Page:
On August 5 Standard & Poor’s downgraded the credit rating of the United States to AA+ from AAA.
What’s happened to the debt of the United States since then?
Treasuries have rallied and sent yields to historic lows. Last week the yield on a two-year Treasury fell to 0.19%. The yield on a 10-year Treasury closed the week at 2.06. That was slightly above the low set on Thursday of 1.97%. That was the lowest yield on the 10-year Treasury since 1950.
There’s no way to escape a certain amount of Schadenfreude. There is pleasure, admit it, in seeing the market thumb its nose at Standard & Poor’s, the credit rating company that got the mortgage-asset market so terribly wrong and helped create the global financial crisis by giving AAA ratings to so much paper that quickly demonstrated that it didn’t deserve an AAA rating by collapsing in price as the underlying mortgages went sour.
But I wouldn’t let the grim pleasure at Standard & Poor’s discomfiture become your primary emotional reaction to the rally in U.S. debt markets. That main emotion should be worry. This rally isn’t a sign of health in the financial markets. Read more
I don’t know what the evolution of the euro debt crisis looks like in the United States at the moment, but from Europe it’s got more twists and turns than an early hominid family tree.
When I arrived in Italy about a week ago now, the crisis narrative was all about contagion—Would Italy and Spain catch the Greek disease? With the U.S. debt downgrade and the plunge in global stock markets, the headlines shifted. Corriere della Serra, for example, blared, “Obama fails to stop market rout” in Italian, of course.
And then in the last few days the focus has shifted again. Now the worry is France, and some Europeans are starting to say that even the strongest EuroZone economies have a debt problem. Read more
I don’t think stocks have broken their long-term upward trend but that’s a worry that means this market will take a while to base
You’ll be hearing a lot of talk over the next days and weeks from the technical analysts about the damage that’s been inflicted upon the condition of the markets. That’s one reason, they’ll say, that this market won’t bounce back immediately from its extremely oversold current condition and begin a new rally.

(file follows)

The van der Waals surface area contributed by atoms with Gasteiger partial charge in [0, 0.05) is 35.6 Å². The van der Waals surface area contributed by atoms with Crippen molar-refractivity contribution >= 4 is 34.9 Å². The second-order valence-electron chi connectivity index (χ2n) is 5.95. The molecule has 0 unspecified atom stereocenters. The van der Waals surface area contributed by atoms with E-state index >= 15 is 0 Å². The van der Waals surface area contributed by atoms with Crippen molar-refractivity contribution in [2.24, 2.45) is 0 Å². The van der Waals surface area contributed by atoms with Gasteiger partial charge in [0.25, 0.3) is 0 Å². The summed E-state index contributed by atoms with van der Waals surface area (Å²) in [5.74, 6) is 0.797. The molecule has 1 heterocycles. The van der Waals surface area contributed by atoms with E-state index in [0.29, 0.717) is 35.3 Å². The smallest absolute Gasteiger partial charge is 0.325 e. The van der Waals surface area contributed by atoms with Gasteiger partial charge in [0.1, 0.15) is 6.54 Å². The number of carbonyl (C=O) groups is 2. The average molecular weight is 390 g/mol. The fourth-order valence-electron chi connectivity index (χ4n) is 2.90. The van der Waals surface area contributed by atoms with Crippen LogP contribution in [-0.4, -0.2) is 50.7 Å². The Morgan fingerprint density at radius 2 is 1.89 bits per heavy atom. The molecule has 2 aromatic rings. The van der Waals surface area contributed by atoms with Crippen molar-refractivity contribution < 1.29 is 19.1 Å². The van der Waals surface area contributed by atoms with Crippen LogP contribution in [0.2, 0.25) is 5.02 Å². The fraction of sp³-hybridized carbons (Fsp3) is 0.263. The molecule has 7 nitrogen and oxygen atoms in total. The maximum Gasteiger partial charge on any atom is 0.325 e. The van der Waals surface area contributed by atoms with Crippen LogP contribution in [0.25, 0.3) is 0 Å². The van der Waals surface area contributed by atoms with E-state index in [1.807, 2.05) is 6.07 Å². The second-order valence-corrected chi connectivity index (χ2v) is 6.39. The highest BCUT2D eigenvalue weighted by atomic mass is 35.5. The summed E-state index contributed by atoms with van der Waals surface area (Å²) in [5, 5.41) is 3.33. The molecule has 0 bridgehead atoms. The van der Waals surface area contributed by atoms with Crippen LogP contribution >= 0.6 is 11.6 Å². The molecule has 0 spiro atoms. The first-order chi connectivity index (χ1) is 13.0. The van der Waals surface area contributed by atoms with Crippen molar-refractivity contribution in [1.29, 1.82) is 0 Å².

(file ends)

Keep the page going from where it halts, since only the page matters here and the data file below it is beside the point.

But what does that mean when you translate it?
Actually, it’s pretty straightforward. What the technicians are saying is that the market’s plunge has taken stocks down to levels that make it hard to tell whether this is a short-term correction in what is still a market that is trending upward in the longer term or if this drop has broken the longer-term upward trend and the market is about to drop further.
For a while it was possible to believe that this decline would take the Standard & Poor’s 500 back to its November 2010 lows near 1170. Read more
I’m getting a ton of email yesterday and today from readers asking whether to buy, when to buy, and what to buy. Being down 500 points on the Dow Jones Industrial Average does raise those kinds of questions.
I do have one concrete suggestion in answer to all that—and it’s based on a bit of good news yesterday out of China.
The government in Beijing has lifted its ban on price increases in cooking oil.
Don’t laugh. This is huge. And I think it’s a signal that you can start to ease your way into (or deeper into) Chinese stocks.
Here’s my thinking. Read more
Find me some growth! Please! Anywhere in the world.
Europe isn’t growing—the weaker economies are all locked into austerity budget cuts. The U.S. isn’t growing—unless you call 1.3% annual growth in the second quarter growth—and the budget cuts in the debt ceiling deal sure aren’t going to accelerate this economy. India is slowing. Brazil is slowing. Even China may be slowing.
So is it any wonder that the stock market is in a deep, deep funk. (Maybe we should call a 512-point drop on the Dow Jones Industrial Average something more than a funk, huh?) Sure stocks are reasonably priced or even cheap by historical standards—but that assumes something like normal economic growth. Do you see it? Anywhere?
And let’s be very clear on this: Without some growth there’s zero chance that the deeply indebted developed economies are going to dig their way out of debt. Or that stock markets will regain their legs and reverse the 10% drop of the last nine days.
What’s an investor to do? Well, as my contribution I’m going to give you 10 stocks that I think can still give you some earnings and revenue growth even in this slow global economy.
But let’s start with a quick survey of the growth—or lack thereof—landscape. Read more